Hi, all. I bought several bare-root fruittrees last winter, and planted them in places I have come to realize is not ideal. I need to move several trees (three apples and a fig) about 6 feet over from where they are now, and I'm considering swapping a pear and a jujube. Can I just dig them up and move them? Some sites say to prune first, but these are bitty little things already (about 5 feet tall) and there's not much to prune, so I'm hesitant on that one. And I'm thinking that now is a good time to move them, since they are just going dormant, is that right? (I'm in Southern California, if that makes a difference; the ground never freezes here.) I would really appreciate any thoughts or advice any of you have for me. Thanks!
now would be a great time to move them and as long as they have been in the ground for less than a year, it is a great time, don't wait or it will be too late.
dig your NEW holes first, and then dig up the trees and move them..on a cloudy day if possible (and that should be no problem with your weather now ..tee hee).
you can usually move them within 18 mo of when you plant them but 2 years or more they might have too many roots and might die..i had to move some cause of a housefire and i lost all but one..it wasn't that long that they had been in the ground, but just long enough to make them lose too much root..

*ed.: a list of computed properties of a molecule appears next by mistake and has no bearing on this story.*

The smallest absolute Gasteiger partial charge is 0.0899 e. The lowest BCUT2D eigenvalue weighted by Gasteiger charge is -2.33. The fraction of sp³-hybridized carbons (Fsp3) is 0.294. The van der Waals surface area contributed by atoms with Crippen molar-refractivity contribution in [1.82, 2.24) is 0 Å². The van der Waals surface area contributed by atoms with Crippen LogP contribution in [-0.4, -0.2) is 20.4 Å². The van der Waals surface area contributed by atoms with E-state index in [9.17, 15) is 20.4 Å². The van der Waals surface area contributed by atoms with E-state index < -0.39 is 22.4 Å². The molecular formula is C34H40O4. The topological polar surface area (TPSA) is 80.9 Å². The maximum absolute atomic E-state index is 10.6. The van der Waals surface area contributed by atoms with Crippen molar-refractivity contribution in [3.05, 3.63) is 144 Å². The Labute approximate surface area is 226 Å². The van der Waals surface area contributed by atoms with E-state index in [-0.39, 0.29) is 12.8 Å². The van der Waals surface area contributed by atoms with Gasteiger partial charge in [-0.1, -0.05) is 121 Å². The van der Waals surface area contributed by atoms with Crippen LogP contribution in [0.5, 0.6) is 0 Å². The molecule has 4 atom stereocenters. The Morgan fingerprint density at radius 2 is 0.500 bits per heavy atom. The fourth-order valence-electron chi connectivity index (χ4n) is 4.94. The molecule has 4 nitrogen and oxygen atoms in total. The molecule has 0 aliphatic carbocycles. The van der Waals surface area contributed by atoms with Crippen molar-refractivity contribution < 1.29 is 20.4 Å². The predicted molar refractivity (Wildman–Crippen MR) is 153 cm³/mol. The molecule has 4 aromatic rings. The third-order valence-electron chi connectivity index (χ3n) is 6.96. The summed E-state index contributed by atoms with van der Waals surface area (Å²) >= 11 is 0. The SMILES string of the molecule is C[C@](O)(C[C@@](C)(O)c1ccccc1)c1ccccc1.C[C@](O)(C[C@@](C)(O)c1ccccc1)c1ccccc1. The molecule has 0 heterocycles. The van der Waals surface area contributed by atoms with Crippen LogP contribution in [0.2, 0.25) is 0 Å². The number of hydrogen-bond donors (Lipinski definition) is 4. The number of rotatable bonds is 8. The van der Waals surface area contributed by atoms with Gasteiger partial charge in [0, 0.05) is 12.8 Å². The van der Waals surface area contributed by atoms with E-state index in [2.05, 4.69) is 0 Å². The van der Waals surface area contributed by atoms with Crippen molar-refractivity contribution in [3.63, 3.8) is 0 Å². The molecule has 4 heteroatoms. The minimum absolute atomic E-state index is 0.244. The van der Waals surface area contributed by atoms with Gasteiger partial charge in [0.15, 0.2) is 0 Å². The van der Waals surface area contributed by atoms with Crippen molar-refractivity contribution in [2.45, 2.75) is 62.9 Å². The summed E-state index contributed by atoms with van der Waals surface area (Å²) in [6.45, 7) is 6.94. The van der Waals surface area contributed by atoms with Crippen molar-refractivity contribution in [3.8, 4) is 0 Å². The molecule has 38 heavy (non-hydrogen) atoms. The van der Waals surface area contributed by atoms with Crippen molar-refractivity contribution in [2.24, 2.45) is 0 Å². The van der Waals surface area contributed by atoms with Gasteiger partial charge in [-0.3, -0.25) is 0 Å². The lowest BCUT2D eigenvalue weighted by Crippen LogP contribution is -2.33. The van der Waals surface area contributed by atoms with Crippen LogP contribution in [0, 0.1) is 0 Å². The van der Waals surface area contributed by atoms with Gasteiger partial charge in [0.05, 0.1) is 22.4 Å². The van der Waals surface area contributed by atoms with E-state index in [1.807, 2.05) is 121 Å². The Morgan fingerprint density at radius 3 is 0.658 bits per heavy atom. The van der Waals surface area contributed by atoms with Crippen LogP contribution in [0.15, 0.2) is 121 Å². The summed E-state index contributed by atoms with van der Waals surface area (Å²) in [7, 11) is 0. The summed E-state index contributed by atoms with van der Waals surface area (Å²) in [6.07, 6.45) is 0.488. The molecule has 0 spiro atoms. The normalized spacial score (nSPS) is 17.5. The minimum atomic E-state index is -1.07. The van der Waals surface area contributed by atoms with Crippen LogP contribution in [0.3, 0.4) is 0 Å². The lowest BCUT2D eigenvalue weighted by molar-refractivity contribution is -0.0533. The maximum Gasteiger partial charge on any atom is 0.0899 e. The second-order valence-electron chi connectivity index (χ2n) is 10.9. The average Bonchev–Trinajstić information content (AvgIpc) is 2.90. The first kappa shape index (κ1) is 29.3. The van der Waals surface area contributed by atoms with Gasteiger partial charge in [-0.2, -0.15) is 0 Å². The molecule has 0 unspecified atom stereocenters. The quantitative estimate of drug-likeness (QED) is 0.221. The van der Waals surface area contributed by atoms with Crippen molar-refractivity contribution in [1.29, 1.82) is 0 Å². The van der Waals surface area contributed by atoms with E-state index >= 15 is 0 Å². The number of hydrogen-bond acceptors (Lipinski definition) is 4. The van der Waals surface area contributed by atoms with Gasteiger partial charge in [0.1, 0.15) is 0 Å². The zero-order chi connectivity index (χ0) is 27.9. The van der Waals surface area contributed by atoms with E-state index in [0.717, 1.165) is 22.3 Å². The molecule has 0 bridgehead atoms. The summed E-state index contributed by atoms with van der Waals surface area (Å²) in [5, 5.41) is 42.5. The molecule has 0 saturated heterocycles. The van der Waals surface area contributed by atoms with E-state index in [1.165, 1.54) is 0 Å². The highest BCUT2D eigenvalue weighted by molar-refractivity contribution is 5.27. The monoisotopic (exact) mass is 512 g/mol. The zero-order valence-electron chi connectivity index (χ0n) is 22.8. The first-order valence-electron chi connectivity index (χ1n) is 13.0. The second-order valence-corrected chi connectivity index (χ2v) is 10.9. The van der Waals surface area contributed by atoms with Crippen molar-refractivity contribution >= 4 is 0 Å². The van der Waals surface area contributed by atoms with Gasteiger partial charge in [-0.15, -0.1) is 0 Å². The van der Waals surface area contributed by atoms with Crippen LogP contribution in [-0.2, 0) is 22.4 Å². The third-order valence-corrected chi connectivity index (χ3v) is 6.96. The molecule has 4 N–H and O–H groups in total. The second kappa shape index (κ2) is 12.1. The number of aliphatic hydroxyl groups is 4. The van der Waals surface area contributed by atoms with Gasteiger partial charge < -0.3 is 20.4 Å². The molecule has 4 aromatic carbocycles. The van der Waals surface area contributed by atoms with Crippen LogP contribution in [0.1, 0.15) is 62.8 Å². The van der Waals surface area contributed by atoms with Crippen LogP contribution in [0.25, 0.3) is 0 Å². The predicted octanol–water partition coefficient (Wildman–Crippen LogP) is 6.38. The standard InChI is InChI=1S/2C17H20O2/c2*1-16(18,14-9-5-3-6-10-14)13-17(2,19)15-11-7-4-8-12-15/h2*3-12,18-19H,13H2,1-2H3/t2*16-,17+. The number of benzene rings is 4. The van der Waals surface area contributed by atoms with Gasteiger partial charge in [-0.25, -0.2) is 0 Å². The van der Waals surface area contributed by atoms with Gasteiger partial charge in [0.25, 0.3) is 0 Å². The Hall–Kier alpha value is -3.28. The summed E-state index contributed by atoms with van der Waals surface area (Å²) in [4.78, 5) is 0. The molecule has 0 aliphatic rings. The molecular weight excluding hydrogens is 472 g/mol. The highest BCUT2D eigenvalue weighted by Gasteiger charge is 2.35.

Bloom where you are planted.
Location: South Puget Sound, Salish Sea, Cascadia, North America
posted 9 years ago
I've had some arborists "in the know" say to not top prune at transplant, because it can compel shoot growth when you need the tree to focus on root recovery. Ditto Brenda on the timing... don't delay.
Paul Cereghino- Stewardship Institute Maritime Temperate Coniferous Rainforest - Mild Wet Winter, Dry Summer
posted 9 years ago
Ditto, previous comments. If you have to wait a while fill a large container with water with seaweed concentrate and soak the uprooted tree until you are ready to plant it. Don't leave it in there more than a day or two at the most as roots will drown and start to rot. Figs are fairly durable and can tolerate a fair bit of abuse. Here in Indiana in heavy clay soils they develop a lot of lateral roots near the surface and so I end up cutting most of them. They still transplant easily for me. I've also used their long and strong roots for crafts, basketry, and garden "twine".
Willie Smits: Village Based Permaculture Approaches in Indonesia (video)